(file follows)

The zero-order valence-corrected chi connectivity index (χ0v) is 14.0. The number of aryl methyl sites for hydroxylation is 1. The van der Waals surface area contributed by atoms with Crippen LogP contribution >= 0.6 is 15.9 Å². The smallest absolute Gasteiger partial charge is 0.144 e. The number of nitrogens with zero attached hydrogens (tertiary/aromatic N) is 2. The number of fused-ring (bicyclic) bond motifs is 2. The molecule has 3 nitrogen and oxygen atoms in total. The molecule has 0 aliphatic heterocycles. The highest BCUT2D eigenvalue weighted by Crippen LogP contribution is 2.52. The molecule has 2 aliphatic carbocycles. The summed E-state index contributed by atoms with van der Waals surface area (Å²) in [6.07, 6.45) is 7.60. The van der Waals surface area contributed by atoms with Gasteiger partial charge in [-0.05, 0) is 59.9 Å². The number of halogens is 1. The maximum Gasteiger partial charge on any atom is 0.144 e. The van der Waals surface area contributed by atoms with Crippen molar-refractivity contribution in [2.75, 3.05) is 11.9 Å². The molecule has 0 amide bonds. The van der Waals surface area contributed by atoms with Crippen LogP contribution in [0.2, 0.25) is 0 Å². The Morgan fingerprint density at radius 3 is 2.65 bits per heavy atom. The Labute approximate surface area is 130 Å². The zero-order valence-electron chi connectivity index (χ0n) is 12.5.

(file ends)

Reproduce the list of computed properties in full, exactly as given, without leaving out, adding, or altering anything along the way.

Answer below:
The zero-order valence-corrected chi connectivity index (χ0v) is 14.0. The number of aryl methyl sites for hydroxylation is 1. The van der Waals surface area contributed by atoms with Crippen LogP contribution >= 0.6 is 15.9 Å². The smallest absolute Gasteiger partial charge is 0.144 e. The number of nitrogens with zero attached hydrogens (tertiary/aromatic N) is 2. The number of fused-ring (bicyclic) bond motifs is 2. The molecule has 3 nitrogen and oxygen atoms in total. The molecule has 0 aliphatic heterocycles. The highest BCUT2D eigenvalue weighted by Crippen LogP contribution is 2.52. The molecule has 2 aliphatic carbocycles. The summed E-state index contributed by atoms with van der Waals surface area (Å²) in [6.07, 6.45) is 7.60. The van der Waals surface area contributed by atoms with Gasteiger partial charge in [-0.05, 0) is 59.9 Å². The number of halogens is 1. The maximum Gasteiger partial charge on any atom is 0.144 e. The van der Waals surface area contributed by atoms with Crippen molar-refractivity contribution in [2.75, 3.05) is 11.9 Å². The molecule has 0 amide bonds. The van der Waals surface area contributed by atoms with Crippen LogP contribution in [0.2, 0.25) is 0 Å². The Morgan fingerprint density at radius 3 is 2.65 bits per heavy atom. The Labute approximate surface area is 130 Å². The zero-order valence-electron chi connectivity index (χ0n) is 12.5.